State senator Peter Wirth thinks there might be a more enduring solution. Last week, Wirth filed Senate Bill 89, which would require the New Mexico Interstate Stream Commission – the agency that will make the final call on how to manage the settlement – to spend $82 million of federal money on conservation projects like watershed restoration, effluent reuse and infrastructural improvements. Together, those measures could supply 22,000 acre-feet – 8,000 more than diversion. “These are low-hanging fruit that every part of the state, municipalities, and agriculture should be looking at,” Wirth told the Santa Fe New Mexican. “When I look at the costs and benefits, doing the non-diversion projects first absolutely makes sense.”

Even if SB89 does survive the senate, however, the Interstate Stream Commission may still have the ultimate say over the Gila’s fate. And while the ISC’s commissioner, Estevan Lopez, insists that the agency isn’t dogmatically pro-diversion, it isn’t ready to abandon the idea just yet. “In my mind, we are trying to keep the diversion on the table as an option,” Lopez told the New Mexican.

Although Wirth’s bill, and the looming deadline, have thrust the Gila into the spotlight, the dispute has been simmering steadily for the last nine years. In a 2008 letter to High Country News, Lopez expressed his desire for an open process to resolve the water debate, and bemoaned “distrust based on perceived conflicts between environmentalists, agriculturalists, municipal water users and other stakeholders.” Six years later, although 200 public meetings have managed to whittle down the ISC’s options, that distrust seems no closer to dissipating.

If the ISC elects to pursue diversion, it will be in keeping with water management precedent. Diversions are a fact of life in the Southwest – from Las Vegas, which diverts over 400,000 acre-feet annually, to Colorado’s Front Range, whose straw slurps from the state’s Western Slope. More ambitious proposals are on the table. A $2 billion pipeline in Utah, for instance, that would transfer water 139 miles westward from Lake Powell, is slated to begin construction in 2015. In recent years, High Country News writers have reported on speculative plans to try everything from redirecting water from the Mississippi floodplains to importing it via tankers and floating icebergs.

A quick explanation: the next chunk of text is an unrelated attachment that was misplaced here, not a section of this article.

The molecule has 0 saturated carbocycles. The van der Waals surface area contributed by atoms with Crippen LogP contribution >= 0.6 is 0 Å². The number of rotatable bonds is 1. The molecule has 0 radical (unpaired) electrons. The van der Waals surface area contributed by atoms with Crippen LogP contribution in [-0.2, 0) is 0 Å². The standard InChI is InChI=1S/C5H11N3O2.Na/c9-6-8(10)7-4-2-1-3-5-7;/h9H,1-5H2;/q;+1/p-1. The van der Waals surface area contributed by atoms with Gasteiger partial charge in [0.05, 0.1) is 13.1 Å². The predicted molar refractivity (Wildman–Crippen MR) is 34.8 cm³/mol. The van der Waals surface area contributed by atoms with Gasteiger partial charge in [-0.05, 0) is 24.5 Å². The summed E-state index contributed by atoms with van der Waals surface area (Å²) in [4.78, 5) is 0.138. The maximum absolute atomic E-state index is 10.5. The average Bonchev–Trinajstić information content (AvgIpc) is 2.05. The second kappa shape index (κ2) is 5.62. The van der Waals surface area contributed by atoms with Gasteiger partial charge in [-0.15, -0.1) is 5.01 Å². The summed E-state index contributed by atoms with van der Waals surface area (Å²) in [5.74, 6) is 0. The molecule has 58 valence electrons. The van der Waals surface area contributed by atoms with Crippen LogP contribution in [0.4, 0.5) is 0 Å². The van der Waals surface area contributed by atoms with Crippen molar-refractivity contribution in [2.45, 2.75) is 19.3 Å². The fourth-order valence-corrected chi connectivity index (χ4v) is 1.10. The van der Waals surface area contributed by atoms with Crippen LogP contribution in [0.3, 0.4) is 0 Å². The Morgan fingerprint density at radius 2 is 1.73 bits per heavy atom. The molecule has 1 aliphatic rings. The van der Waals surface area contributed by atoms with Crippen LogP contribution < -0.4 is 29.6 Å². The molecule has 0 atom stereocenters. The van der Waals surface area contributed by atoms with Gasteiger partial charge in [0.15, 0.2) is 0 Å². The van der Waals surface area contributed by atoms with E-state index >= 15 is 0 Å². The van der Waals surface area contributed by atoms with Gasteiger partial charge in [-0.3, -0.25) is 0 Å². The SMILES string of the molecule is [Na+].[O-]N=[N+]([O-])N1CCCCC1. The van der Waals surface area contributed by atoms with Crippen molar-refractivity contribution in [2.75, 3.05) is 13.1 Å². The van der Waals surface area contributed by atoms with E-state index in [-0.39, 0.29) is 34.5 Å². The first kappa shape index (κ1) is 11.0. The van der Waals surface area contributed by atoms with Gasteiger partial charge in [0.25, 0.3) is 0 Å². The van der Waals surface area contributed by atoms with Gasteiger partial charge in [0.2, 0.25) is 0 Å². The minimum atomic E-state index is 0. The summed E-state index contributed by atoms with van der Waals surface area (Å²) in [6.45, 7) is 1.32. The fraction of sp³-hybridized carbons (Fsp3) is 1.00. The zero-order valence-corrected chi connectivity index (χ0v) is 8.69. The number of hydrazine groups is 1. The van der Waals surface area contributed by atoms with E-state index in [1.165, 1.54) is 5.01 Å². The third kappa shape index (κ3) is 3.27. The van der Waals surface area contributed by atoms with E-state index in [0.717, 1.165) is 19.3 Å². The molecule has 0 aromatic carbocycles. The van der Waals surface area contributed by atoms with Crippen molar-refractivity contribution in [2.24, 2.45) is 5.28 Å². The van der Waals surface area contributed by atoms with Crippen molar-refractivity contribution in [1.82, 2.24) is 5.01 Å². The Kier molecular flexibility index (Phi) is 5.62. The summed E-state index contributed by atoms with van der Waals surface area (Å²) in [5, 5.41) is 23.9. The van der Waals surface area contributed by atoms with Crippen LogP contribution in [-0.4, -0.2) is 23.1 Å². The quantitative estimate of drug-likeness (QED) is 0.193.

Yet other developments suggest that the tide is turning against pricey, high-consuming projects. The Flaming Gorge Pipeline, a proposed 500-mile diversion from Wyoming’s Green River to the Front Range, has failed to gain support from water agencies, and in December, a judge blocked a $6.5 billion plan to pipe groundwater from rural Nevada to Las Vegas. Increasingly, states and municipalities are seeking to make up shortfalls via conservation, rather than sticking in another straw. That logic has infiltrated the highest levels of policy: This fall, Matt Jenkins reported on a landmark Colorado River deal struck by American water agencies and the Mexican government to improve efficiency, allocate supply more fairly and leave enough in the river for delta ecosystems.

As southwestern communities grapple with their own water predicaments, the final Gila plan, expected in November, may well prove influential. “Are we moving forward with innovative, sustainable techniques to meet our long-term water needs, or are we going to stay stuck in the past?” asks Siwik. “People are looking to New Mexico on this question.”

Ben Goldfarb is an editorial intern at High Country News. He tweets @bengoldfarb13.